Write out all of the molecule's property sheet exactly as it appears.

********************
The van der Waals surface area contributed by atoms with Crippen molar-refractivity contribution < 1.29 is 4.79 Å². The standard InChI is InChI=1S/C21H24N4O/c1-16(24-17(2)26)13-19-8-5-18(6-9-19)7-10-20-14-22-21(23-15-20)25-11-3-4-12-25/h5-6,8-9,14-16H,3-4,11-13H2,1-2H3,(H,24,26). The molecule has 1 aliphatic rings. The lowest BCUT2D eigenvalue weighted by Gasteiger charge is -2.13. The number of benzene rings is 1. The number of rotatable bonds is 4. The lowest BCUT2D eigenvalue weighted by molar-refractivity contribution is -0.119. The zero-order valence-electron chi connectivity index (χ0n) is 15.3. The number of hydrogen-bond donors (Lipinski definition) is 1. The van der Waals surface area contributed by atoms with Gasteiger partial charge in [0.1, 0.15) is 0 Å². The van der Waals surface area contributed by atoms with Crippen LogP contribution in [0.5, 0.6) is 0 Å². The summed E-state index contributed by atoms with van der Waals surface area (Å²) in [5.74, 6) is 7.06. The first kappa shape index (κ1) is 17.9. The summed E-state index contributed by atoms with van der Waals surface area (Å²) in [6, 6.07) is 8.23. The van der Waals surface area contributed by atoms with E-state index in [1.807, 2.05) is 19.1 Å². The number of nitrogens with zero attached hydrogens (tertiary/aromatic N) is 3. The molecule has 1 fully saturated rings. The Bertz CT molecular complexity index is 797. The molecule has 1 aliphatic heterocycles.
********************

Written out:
The van der Waals surface area contributed by atoms with Crippen molar-refractivity contribution < 1.29 is 4.79 Å². The standard InChI is InChI=1S/C21H24N4O/c1-16(24-17(2)26)13-19-8-5-18(6-9-19)7-10-20-14-22-21(23-15-20)25-11-3-4-12-25/h5-6,8-9,14-16H,3-4,11-13H2,1-2H3,(H,24,26). The molecule has 1 aliphatic rings. The lowest BCUT2D eigenvalue weighted by Gasteiger charge is -2.13. The number of benzene rings is 1. The number of rotatable bonds is 4. The lowest BCUT2D eigenvalue weighted by molar-refractivity contribution is -0.119. The zero-order valence-electron chi connectivity index (χ0n) is 15.3. The number of hydrogen-bond donors (Lipinski definition) is 1. The van der Waals surface area contributed by atoms with Gasteiger partial charge in [0.1, 0.15) is 0 Å². The van der Waals surface area contributed by atoms with Crippen LogP contribution in [0.5, 0.6) is 0 Å². The summed E-state index contributed by atoms with van der Waals surface area (Å²) in [5.74, 6) is 7.06. The first kappa shape index (κ1) is 17.9. The summed E-state index contributed by atoms with van der Waals surface area (Å²) in [6, 6.07) is 8.23. The van der Waals surface area contributed by atoms with E-state index in [1.807, 2.05) is 19.1 Å². The number of nitrogens with zero attached hydrogens (tertiary/aromatic N) is 3. The molecule has 1 fully saturated rings. The Bertz CT molecular complexity index is 797. The molecule has 1 aliphatic heterocycles.